Coast of Turkey The city was founded around 1,400 B.C. when the Hittites settled the area. It is thought that Cilicia was the capital of the area they designated Kuzziwatna. Cilicia became a Roman province in 64 BC after it was conquered by Pompey. Tarsus became the capital city. Tarsus was located on the southern coast of Asia Minor. Cilicia had two main regions: the western half with its mountainous terrain, and the eastern plain, which contained fertile land. Tarsus was located in the eastern region. The city is 79 feet above sea level and 10 miles from the Mediterranean Sea. The city is built around the Cydnus River.

Tarsus was a prosperous city and intellectualism and education were its major distinctions. Strabo wrote thusly of Tarsus in the 1st century AD. : " The people at Tarsus have devoted themselves so eagerly, not only to philosophy, but also to the whole round of education in general that they have surpassed even Athens, Alexandria, or any other place that can be named where there have been schools and lectures of philosophers." The city also contained a number of schools of rhetoric; a method of speaking that Paul used in many of his epistles. Tarsus was also known as a center of Stoic philosophy.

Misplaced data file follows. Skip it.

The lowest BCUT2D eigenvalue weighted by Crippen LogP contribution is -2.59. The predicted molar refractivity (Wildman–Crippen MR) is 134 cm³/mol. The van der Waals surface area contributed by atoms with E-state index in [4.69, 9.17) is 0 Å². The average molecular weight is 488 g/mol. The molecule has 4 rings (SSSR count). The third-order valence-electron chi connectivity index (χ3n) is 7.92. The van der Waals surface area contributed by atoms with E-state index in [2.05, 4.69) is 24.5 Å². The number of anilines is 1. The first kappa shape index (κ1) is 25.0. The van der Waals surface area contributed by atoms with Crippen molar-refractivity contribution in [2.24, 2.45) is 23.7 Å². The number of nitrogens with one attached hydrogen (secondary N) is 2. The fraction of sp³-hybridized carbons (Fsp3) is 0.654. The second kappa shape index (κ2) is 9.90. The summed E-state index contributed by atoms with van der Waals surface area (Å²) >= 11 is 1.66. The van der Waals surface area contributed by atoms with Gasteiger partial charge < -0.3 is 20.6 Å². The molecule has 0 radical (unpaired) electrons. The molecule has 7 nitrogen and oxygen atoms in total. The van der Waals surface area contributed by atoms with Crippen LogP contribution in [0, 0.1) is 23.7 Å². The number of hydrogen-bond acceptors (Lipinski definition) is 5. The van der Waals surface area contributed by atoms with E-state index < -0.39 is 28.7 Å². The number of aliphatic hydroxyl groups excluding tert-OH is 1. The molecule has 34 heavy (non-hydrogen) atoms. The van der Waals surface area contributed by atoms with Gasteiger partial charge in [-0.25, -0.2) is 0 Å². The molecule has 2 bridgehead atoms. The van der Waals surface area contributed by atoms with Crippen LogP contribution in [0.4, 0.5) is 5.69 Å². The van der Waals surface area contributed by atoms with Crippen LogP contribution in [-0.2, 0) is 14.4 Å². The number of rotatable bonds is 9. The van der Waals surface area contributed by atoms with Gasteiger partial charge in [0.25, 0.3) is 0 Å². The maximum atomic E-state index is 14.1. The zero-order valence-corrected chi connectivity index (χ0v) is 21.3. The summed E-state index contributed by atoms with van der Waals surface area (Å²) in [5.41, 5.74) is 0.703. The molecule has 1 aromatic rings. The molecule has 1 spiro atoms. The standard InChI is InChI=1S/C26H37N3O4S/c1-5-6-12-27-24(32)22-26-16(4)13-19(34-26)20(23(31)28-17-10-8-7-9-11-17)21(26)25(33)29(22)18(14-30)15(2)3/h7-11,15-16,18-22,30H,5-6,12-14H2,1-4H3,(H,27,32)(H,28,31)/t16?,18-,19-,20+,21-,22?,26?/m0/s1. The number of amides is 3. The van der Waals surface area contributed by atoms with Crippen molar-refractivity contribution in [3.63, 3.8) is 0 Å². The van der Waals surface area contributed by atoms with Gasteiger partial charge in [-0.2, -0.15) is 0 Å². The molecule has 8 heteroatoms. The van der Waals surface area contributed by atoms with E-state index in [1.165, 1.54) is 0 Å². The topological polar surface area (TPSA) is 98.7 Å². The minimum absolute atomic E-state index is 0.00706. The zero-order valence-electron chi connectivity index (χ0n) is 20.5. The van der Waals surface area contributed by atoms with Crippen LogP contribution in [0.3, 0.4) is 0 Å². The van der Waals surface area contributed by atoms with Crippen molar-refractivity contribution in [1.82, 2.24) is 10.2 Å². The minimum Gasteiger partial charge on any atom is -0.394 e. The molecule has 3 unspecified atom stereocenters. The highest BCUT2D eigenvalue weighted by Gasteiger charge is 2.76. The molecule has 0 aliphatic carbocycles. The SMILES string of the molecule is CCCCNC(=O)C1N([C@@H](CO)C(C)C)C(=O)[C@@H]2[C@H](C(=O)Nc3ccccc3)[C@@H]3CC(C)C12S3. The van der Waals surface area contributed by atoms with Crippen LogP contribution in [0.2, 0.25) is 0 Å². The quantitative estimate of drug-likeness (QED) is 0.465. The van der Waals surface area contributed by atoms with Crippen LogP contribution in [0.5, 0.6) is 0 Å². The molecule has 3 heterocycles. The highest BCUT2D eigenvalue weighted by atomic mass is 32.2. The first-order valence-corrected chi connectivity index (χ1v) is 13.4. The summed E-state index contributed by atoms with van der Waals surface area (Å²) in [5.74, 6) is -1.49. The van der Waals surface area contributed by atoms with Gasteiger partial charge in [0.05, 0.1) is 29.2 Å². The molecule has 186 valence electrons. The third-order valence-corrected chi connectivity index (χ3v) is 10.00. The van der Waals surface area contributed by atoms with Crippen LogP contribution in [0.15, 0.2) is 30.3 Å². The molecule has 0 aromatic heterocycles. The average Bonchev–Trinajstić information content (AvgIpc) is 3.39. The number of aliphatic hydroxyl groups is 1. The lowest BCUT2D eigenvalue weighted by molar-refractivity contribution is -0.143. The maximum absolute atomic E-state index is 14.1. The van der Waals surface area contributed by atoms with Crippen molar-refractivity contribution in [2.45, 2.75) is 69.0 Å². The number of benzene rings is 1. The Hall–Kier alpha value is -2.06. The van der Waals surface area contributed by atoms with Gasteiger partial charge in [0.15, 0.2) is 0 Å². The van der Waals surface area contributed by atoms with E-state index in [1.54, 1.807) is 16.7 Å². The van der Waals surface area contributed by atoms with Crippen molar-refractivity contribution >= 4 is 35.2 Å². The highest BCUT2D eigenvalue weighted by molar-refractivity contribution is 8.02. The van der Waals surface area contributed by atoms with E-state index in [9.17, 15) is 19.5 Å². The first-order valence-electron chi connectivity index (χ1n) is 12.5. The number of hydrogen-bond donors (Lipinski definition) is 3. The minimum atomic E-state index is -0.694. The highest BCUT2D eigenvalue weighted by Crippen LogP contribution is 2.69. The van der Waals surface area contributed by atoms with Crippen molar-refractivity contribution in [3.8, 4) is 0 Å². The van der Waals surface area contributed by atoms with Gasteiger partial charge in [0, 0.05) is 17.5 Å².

Paul demonstrates a great grasp of the Hellenistic culture in his apologetic arguments of Acts and also in his epistles. He undoubtedly had first hand knowledge of this culture in Tarsus. Paul, Apostle to the Gentiles, was a Jew, a Tarsian citizen, and at the same time Roman. Only a "Hebrew sprung from Hebrews" could be the Apostle of the perfected Judaic faith; but he must be born and brought up in childhood among the Gentiles, a citizen of a Gentile city, and a member of the Roman aristocracy which ruled the Mediterranean world. While Paul spoke in Hebrew or Aramaic to the people of Jerusalem, he wrote in Greek and quoted from the Septuagint. Tent making was a common trade in Cilicia and the tents were made of material created from the hair of the mountain goats of the area.